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Controversial billionaire George Soros will spend more on the 2018 midterm elections than in any previous one.
In 2010, the Supreme Court ruled in Citizens United v. Federal Election Commission that corporations, unions, and certain nonprofits should be allowed to raise and spend unlimited amounts of money to advocate for and against political candidates.
Since then, Soros has raised $5 million for Democratic politicians in midterm elections.
Specifically, Soros took advantage of this ruling by using his Open Society Foundation (OSF) as a major contributor hub for the politicians and legislative proposals he liked best.
And in the two midterm elections since Citizens United (in 2010 and 2014), that $5 million amounts to mere pocket change for the hedge fund aficionado.
He's worth a whopping $25.2 billion, after all.
But a small increase in campaign contributions would mean a giant leap in political influence. In fact, the midterm elections could yield massive changes in Congress next year - which is exactly what the billionaire wants.
Here's what we mean...
George Soros Could Double His Previous Donations... Easily
According to the OSF's 2017 budget, some $512 million is slotted to be spent on "Grants and Other Direct Program Costs" this year.
Included in that designation are the organizations to which George Soros will use the OSF to donate money.
How many and precisely which organizations will be sharing this half-billion dollars is unknown.
But we know that a $5 million shift in funds - an amount equal to his total political contribution over the past two midterm elections - would be a measly 1% of the total amount budgeted for donations this year.
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What's more, the OSF's budget routinely includes over $100 million in reserves "available to be allocated quickly throughout the year for unanticipated opportunities."
Far be it from us to speculate what these "opportunities" may be - they could be entirely charitable - but there's no question that a dramatic spike in political contributions is well within the OSF's means.
And we've identified a distinct pattern in Soros' past midterm donation activities that supports our "All-In 2018" prediction.
Here's how it goes...
Keep Your Eyes on the Super PACs
In the 2010 midterms, Soros and the OSF gave progressive super PACs $1.7 million, according to the Center for Responsive Politics, which keeps comprehensive records of federal campaign contributions and lobbying data.
That was when the Democrats held both the House and the Senate. Unfortunately for Soros, that particular midterm election saw a Democratic upset in Congress. The party lost the House and barely kept the Senate after losing six seats.
When the 2014 midterms rolled around, Soros upped the ante in an effort to keep Dems from losing control completely in Congress.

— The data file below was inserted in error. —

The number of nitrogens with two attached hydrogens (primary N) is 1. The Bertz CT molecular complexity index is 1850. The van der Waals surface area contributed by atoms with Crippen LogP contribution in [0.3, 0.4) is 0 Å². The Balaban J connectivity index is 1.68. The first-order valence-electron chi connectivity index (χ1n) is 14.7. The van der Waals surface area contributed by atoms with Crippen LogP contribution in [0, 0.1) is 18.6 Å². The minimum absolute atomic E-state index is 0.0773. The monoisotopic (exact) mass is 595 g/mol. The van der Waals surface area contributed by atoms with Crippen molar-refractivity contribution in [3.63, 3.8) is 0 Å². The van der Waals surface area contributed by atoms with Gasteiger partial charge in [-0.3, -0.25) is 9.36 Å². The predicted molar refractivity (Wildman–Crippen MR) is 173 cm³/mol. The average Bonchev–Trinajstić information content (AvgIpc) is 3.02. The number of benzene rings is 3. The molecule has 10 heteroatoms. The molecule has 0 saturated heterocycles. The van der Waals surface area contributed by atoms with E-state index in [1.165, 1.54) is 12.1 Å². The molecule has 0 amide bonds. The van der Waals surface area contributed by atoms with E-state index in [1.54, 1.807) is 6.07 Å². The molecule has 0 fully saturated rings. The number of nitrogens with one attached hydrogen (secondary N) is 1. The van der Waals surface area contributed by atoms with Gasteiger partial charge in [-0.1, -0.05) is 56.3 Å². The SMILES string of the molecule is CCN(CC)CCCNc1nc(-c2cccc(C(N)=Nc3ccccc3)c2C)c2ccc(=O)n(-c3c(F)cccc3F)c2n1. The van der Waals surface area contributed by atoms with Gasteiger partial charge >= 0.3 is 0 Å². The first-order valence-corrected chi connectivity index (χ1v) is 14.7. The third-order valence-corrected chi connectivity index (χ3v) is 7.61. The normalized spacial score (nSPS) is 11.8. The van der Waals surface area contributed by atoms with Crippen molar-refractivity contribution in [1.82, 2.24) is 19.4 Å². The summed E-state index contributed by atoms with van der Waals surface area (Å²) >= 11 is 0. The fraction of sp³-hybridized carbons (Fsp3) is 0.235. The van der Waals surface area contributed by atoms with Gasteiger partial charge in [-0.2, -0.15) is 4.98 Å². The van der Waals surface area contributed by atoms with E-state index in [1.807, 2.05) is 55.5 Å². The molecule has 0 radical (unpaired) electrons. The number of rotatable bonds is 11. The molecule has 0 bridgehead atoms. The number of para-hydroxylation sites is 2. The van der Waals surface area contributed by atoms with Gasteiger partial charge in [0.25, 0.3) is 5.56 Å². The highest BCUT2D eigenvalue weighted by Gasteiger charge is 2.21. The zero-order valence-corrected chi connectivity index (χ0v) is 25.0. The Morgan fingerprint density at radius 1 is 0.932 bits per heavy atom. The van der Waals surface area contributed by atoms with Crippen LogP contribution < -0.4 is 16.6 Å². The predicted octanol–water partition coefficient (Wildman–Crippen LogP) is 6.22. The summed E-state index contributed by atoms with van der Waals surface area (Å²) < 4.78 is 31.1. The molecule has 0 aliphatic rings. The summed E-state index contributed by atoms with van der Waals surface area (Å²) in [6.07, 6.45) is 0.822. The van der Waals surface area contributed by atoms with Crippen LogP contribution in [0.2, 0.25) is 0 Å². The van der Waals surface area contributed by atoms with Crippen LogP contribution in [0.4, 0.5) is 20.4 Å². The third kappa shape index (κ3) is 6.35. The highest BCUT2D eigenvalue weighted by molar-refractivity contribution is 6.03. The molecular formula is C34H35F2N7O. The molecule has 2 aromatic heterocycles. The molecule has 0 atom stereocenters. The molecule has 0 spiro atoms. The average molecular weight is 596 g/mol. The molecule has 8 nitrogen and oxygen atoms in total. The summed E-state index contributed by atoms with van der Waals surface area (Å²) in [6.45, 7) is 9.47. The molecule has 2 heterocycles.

That year, OSF contributions to super PACs came to roughly $3.5 million, doubling the previous midterm sum, CNBC reported on Aug. 30, 2017.
But even that 100% increase didn't help, as the Republicans won back the Senate for the first time since 2006.
So, here we are today, quickly approaching the 2018 midterms with a full Republican government at the helm.
And all we need to do is take one look back at Soros' 2010/2014 combined $5 million failed efforts to conclude he'll likely be hitting "Mach 10" ahead of the 2018 midterms to push for a Congress that aligns more closely with his own agenda.
What Soros' Past Tells Us About His Future Moves
To further estimate how much Soros will contribute to super PACs ahead of next year's midterms, we can look at where he's already making big-money contributions in order to get an idea of what he might have in mind...
For example, on July 31, the Soros-backed American Bridge super PAC launched a multi-pronged effort to attack the White House on global climate change and the environment.
Soros has long donated to this organization - giving it $2 million in funding last year alone.
Just a day later, on Aug. 1, the OSF shelled out $80,000 to the Center for Public Integrity super PAC, according to PublicIntegrity.org that day.
That particular super PAC represents one of the country's oldest and largest nonpartisan, nonprofit investigative news organizations, which boasts the same name.
These kinds of liberal donation dispersals from Soros, spread across the American bureaucratic landscape, will not only continue but also increase as we draw nearer to the midterms next year.
But they won't guarantee a Democratic takeover of the Senate.
And even if that does happen - thanks in large part to Soros' efforts - that'd mean a divided Congress, which is less likely than the current "do-nothing" Congress to get anything done.
That's why we keep an eye on policy, but we don't base our investment decisions on it.
For that, we follow CEOs' financial decisions, and not their political ones.
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